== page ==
My Pilon Fracture or how I broke my leg/ankle and learned to color



Loving-kindness has never been my way. My childhood nickname was “the bison” and my horoscope sign is a bull. I am tenacious, persistent, stubborn, intolerant of whiners, nappers, procrastinators and anyone who slept past 9am or didn’t immediately jump to their feet to clear the table after dinner. When I was clinically depressed I wasn’t given the sort of depression you see in movies with tons of sleeping and sitting and staring out windows but the kind that shocks you awake at 5am, sends you running at 6am, cleaning at 7, to work at 8, constantly in motion, unable to rest. My therapist told me it was called an “agitated depression” and nodded sympathetically when I expressed my sadness that even with overwhelming grief and anger I could not give myself a break.

So, here I am staring at 60, recovering from a fall I took on December 27th 2016 when I was hustling my husband out of my mother’s home in New Jersey so we could make the 12-hour drive back to Chicago. I decided it would be more efficient to carry ALL of the bags down the stairs and when I lost my footing and fell, all of the bags, all of the weight landed on my left foot and ankle and leg resulting in a very serious injury called a pilon fracture. And yet, the first thing out of my mouth was, “Don’t wake up my mother” and the next was the suggestion we attempt to make it to Pittsburgh before we went to an emergency room. Despite the incredible, awful pain I spent most of the trip back to Chicago trying to figure out ways to rearrange my life so this brief inconvenience would be just that. Well, guess what? It’s April 2nd 2017 and I’m learning how to walk again.
What have I learned in the past months of sitting in our condo 24/7 with my leg propped on pillows? I will never make fun of people who enjoy adult coloring books again. I am not a candidate for opiate addiction having run though many Percocet, Norcos, Tramadol and finding them uniformly icky. I’m a drunk with a bit of cocaine thrown in to prolong the agony. Sober over thirty years taking pain meds was a coherent, constructive and necessary decision. Did it feel good? No, sadly, no. I understand why people stopped calling and visiting. I had absolutely nothing to add to the conversation. I was sick of myself so how could I expect my friends to stay the course? There were a few exceptions especially my incredibly supportive, kind and hand working husband who tolerated a weepy, angry, lamed wife.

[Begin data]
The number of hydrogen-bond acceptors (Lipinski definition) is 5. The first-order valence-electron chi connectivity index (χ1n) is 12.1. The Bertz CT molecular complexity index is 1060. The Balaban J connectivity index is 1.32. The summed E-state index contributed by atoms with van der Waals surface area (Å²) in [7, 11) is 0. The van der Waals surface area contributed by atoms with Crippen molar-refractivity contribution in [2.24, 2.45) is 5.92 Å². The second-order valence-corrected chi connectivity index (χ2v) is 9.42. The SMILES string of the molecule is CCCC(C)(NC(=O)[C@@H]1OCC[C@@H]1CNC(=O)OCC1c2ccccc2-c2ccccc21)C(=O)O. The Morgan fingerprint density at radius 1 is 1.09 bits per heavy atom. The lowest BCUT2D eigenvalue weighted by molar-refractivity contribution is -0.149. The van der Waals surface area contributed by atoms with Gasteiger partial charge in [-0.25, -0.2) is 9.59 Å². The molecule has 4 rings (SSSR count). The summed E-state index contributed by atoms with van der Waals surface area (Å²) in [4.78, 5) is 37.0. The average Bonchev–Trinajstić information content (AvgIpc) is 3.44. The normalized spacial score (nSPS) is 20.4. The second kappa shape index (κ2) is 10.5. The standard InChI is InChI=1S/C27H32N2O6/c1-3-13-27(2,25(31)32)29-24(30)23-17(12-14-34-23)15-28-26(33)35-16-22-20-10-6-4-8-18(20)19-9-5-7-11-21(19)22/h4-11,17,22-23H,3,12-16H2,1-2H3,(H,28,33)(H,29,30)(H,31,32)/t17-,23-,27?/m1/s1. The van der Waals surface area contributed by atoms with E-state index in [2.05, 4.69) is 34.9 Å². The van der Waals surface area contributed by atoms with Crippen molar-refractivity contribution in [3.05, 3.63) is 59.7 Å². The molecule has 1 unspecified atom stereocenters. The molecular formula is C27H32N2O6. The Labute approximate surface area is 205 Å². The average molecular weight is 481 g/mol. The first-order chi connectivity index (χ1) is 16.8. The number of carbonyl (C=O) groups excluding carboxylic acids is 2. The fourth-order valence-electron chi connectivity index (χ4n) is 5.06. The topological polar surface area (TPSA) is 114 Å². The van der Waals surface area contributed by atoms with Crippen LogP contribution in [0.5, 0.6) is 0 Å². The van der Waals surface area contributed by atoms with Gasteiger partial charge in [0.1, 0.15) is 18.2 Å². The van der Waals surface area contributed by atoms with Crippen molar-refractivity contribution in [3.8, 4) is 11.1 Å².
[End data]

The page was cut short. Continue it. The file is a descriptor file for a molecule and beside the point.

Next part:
Walking hurts very much especially first thing in the morning. My body is an alien, out-of-shape entity that hasn’t actually lacked muscle since I was a fifteen-year old soccer player. Exercise has been a constant comfort and of all the things I missed during this winter it was moving my aging body through space and sweating hard, becoming breathless because of the sprints I had just finished, finding my inner athlete and briefly leaving the middle-aged woman behind. 
Now, it’s about patience, small victories, gratitude and acceptance. My formerly muscular calves are a sad testament to how quickly one’s body can forget all those years of walking, running, elliptical, classes, stairs chosen instead of escalators. And yet, I love this body, this woman, this survivor, this leg that now displays a small pile of screws and a piece of metal documenting the folly of impatience and hubris.

Comments

  1. I love this. You are brilliant and I am so glad I know you.

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